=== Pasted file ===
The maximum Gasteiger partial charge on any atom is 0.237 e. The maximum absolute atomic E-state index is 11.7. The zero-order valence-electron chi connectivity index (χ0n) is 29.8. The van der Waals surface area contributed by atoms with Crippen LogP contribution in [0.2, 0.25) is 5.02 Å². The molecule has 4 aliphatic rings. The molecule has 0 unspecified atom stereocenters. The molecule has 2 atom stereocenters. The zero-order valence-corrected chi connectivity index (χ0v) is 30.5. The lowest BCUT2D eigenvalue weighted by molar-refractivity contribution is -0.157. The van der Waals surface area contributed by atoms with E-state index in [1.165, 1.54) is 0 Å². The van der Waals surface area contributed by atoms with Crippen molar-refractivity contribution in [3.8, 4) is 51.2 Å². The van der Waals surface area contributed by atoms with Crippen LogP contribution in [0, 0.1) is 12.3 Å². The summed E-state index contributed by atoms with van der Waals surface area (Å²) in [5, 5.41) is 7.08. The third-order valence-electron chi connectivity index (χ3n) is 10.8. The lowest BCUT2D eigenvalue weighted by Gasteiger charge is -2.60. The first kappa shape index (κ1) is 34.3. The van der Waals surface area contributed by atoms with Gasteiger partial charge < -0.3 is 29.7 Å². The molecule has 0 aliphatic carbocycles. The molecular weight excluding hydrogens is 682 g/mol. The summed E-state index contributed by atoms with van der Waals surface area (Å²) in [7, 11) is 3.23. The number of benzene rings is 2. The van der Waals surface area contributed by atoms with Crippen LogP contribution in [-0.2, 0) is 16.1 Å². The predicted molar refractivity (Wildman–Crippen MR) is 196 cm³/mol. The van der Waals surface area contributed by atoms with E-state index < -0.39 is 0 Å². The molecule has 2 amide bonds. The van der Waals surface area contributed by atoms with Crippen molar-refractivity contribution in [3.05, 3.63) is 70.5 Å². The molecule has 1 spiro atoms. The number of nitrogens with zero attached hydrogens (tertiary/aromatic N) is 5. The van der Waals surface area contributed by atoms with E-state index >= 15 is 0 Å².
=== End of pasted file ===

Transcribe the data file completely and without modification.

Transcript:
The maximum Gasteiger partial charge on any atom is 0.237 e. The maximum absolute atomic E-state index is 11.7. The zero-order valence-electron chi connectivity index (χ0n) is 29.8. The van der Waals surface area contributed by atoms with Crippen LogP contribution in [0.2, 0.25) is 5.02 Å². The molecule has 4 aliphatic rings. The molecule has 0 unspecified atom stereocenters. The molecule has 2 atom stereocenters. The zero-order valence-corrected chi connectivity index (χ0v) is 30.5. The lowest BCUT2D eigenvalue weighted by molar-refractivity contribution is -0.157. The van der Waals surface area contributed by atoms with E-state index in [1.165, 1.54) is 0 Å². The van der Waals surface area contributed by atoms with Crippen molar-refractivity contribution in [3.8, 4) is 51.2 Å². The van der Waals surface area contributed by atoms with Crippen LogP contribution in [0, 0.1) is 12.3 Å². The summed E-state index contributed by atoms with van der Waals surface area (Å²) in [5, 5.41) is 7.08. The third-order valence-electron chi connectivity index (χ3n) is 10.8. The lowest BCUT2D eigenvalue weighted by Gasteiger charge is -2.60. The first kappa shape index (κ1) is 34.3. The van der Waals surface area contributed by atoms with Gasteiger partial charge < -0.3 is 29.7 Å². The molecule has 0 aliphatic carbocycles. The molecular weight excluding hydrogens is 682 g/mol. The summed E-state index contributed by atoms with van der Waals surface area (Å²) in [7, 11) is 3.23. The number of benzene rings is 2. The van der Waals surface area contributed by atoms with Crippen LogP contribution in [-0.2, 0) is 16.1 Å². The predicted molar refractivity (Wildman–Crippen MR) is 196 cm³/mol. The van der Waals surface area contributed by atoms with E-state index < -0.39 is 0 Å². The molecule has 2 amide bonds. The van der Waals surface area contributed by atoms with Crippen molar-refractivity contribution in [3.05, 3.63) is 70.5 Å². The molecule has 1 spiro atoms. The number of nitrogens with zero attached hydrogens (tertiary/aromatic N) is 5. The van der Waals surface area contributed by atoms with E-state index >= 15 is 0 Å².